Kenya election: One killed during clashes between police and opposition supporters


One person has been killed and others injured during clashes between police and opposition supporters as Kenya holds its controversial election re-run.

The death was confirmed by hospital officials in Kisumu, where police used tear gas and water cannons on opposition supporters, who were protesting the election repeat. The victim died due to blood loss from a gunshot wound to the thigh, according to officials.

Kenya’s election re-run marred by violence

Police fired live ammunition on protestors across parts of the country on Thursday, as the country attempts to hold a successful presidential election at the second time of asking. Former opposition candidate Raila Odinga pulled out of the race ahead of the election repeat, which leaves President Uhuru Kenyatta as the only candidate in this week’s poll.

Raila Odinga called on opposition supporters to boycott the election before withdrawing his candidacy and many appear to be following suit. Aside from staying away from ballot boxes, many opposition supporters are taking to the street to protest against the country’s electoral commission, which failed to hold a successful election in August.

Security forces deployed nationwide

Before the election repeat, President Uhuru Kenyatta announced that security forces would be deployed nationwide to disperse opposition crowds. However, people in much of the country are voting peacefully without any problems.

Security in the capital Nairobi is particularly tight with soldiers equipped with long guns and tear gas patrolling around polling stations.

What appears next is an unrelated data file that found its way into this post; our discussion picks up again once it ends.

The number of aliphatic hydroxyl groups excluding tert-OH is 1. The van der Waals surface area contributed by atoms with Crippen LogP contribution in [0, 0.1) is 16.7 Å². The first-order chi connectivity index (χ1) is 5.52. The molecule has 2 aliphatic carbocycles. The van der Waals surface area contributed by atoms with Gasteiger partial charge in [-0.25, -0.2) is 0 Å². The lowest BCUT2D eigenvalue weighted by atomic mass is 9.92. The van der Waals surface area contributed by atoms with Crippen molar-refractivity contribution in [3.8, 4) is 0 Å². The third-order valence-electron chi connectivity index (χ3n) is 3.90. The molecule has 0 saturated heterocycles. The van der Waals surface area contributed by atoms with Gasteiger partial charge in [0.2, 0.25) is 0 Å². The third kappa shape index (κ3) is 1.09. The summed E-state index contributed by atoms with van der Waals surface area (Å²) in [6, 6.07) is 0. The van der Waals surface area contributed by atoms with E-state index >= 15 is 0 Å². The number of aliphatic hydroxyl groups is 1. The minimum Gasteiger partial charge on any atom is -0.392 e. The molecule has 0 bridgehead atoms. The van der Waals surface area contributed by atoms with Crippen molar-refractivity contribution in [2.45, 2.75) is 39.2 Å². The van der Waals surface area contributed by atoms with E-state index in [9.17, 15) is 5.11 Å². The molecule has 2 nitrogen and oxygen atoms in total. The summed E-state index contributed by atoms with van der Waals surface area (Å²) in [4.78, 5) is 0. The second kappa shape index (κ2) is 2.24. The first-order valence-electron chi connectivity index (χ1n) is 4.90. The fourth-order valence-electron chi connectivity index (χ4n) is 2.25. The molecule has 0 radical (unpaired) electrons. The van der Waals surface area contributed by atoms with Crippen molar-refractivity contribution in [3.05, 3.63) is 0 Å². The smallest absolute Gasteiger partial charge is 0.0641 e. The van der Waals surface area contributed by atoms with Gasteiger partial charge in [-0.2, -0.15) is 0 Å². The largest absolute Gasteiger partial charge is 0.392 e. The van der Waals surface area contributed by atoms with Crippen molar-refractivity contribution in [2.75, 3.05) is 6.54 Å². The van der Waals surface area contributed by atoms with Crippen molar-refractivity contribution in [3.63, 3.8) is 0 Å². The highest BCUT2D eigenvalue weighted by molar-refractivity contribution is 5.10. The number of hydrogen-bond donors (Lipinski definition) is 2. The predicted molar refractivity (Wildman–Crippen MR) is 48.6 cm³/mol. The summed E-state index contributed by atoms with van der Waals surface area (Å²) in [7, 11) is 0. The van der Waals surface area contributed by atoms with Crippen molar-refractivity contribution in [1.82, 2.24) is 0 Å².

In Kibera, the city’s main opposition stronghold, armed police fired live ammunition, bank rounds and tear gas into the air as opposition supporters threw stones.

The story is very different in Kenyatta strongholds like Kiambu, to the north of Nairobi. President Kenyatta is urging people from both sides and all ethnic backgrounds to maintain peace, whether they choose to vote or not.

“After you vote — and I have said this before — please go home. Go back to your neighbour. Remember that in spite of their origin, your neighbour is your brother; your neighbour is your sister,” he said.

“For those who wish not to vote, your rights are also equally protected by the very same constitution.”


Featured image: “Kenya Election Posters” flickr photo by theglobalpanorama shared under a Creative Commons (BY-SA) license

About Aaron Brooks

Aaron Brooks is a UK journalist who wants to cut out the international agendas in news. Spending his early years in both England and Northern Ireland he saw the difference between reality and media coverage at an early age. After graduating from the University of Chester with a BA in journalism, his travels revealed just how large the gap between news and the real world can be. As Editor-in-Chief at East Africa Monitor, it’s his job to provide a balanced view of what’s going on in the region for English-speaking audiences.